Training isn’t the whole story when it comes to a successful editorial career – of course, UK publishers take into account other factors such as copy-editing and proofreading experience, in-house work, publishers’ competence tests, and great testimonials. No surprise there. But if you want to train as a proofreader or copy-editor and you don’t have those strings to your bow, you need to prepare yourself for market. The obvious first step is to train.
If you want to be ready for market, you need to know what your market wants – to spend your hard-earned cash on courses that count. My preferred market is the publishing industry because a) it’s large and b) a portfolio of clients in this sector can generate repeat work without the need for constant marketing.
Publishing consensus … the no-brainer
Call up the production editors in any established publishing house in the UK to ask them what their recommended training providers are for editorial freelancers, and the names of two organizations come up consistently: 1) the Society for Editors and Proofreaders (SfEP) http://www.sfep.org.uk/pub/train/training.asp and 2) the Publishing Training Centre (PTC) http://www.train4publishing.co.uk/courses. The SfEP is the UK’s national association for editorial freelancers and it’s our equivalent to the EFA. The PTC is the UK’s premier publishing training provider and offers courses across the full publishing spectrum including editing and proofreading, for both freelancers and in-house staff. It also runs courses in association with the Independent Publishers Guild.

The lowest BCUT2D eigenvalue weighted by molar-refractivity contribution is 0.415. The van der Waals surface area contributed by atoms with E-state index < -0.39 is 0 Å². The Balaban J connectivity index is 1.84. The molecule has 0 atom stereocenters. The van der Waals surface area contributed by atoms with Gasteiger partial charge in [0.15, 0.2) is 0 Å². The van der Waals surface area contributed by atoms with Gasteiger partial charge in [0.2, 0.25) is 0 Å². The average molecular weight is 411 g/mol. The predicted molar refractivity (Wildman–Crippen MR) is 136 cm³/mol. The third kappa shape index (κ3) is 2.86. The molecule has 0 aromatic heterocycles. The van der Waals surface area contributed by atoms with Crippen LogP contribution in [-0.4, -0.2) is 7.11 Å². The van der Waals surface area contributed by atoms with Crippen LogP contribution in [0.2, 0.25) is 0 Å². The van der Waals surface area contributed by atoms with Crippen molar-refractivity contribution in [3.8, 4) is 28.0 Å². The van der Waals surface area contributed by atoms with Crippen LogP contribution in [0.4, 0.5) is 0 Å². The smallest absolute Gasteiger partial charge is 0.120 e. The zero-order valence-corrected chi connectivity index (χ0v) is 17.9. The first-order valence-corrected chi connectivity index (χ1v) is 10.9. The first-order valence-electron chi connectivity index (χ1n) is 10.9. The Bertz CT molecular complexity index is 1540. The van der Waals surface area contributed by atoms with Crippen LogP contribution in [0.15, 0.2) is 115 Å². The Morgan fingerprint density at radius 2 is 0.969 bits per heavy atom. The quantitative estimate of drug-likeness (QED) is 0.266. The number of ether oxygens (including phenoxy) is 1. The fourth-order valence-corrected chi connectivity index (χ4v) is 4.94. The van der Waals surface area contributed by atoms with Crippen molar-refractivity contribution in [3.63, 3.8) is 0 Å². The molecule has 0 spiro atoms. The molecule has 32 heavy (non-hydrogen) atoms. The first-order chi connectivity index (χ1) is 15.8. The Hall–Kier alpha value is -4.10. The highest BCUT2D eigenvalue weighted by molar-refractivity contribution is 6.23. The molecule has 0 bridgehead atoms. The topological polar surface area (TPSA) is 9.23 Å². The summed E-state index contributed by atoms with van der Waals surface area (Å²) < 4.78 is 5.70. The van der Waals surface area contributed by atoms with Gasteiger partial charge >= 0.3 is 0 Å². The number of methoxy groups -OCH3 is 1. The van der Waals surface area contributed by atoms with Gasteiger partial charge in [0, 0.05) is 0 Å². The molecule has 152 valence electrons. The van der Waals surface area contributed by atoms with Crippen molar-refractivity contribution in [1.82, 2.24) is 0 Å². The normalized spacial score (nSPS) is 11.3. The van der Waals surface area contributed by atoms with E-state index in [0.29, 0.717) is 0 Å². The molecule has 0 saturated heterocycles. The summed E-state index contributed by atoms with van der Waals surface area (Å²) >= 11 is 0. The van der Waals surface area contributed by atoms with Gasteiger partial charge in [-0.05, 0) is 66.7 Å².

Yes, there are other options, some which are well-established and have a good reputation. But the “newbie” wanting to spend their training pennies wisely cannot make a mistake with the PTC and the SfEP. They are industry-recognized bodies and no one in the publishing industry will turn round and say, “You know what? You’d have been better off spending your training budget with X.”
The SfEP runs the only accreditation test available for proofreaders in the UK, and offers short courses and mentoring opportunities. The PTC runs shorts courses and a fabulous distance-learning program. The beauty is that while the SfEP and the PTC are independent organizations, they are mutually supportive. Their training programmes complement each other and the content and standards of like courses are consistent. Most of the PTC’s editorial tutors are also SfEP members.
Across the pond (from my viewpoint)
I’ve learned a lot from my colleagues in different parts of the world. My US friends have offered some fascinating insights into their world of editing, proofreading and publishing. What’s struck me the most is how in the US there doesn’t seem to be an obvious point of entry for generalists who need nationally recognized training of a consistent standard and recognized by publishers. Here’s Kristine Hunt: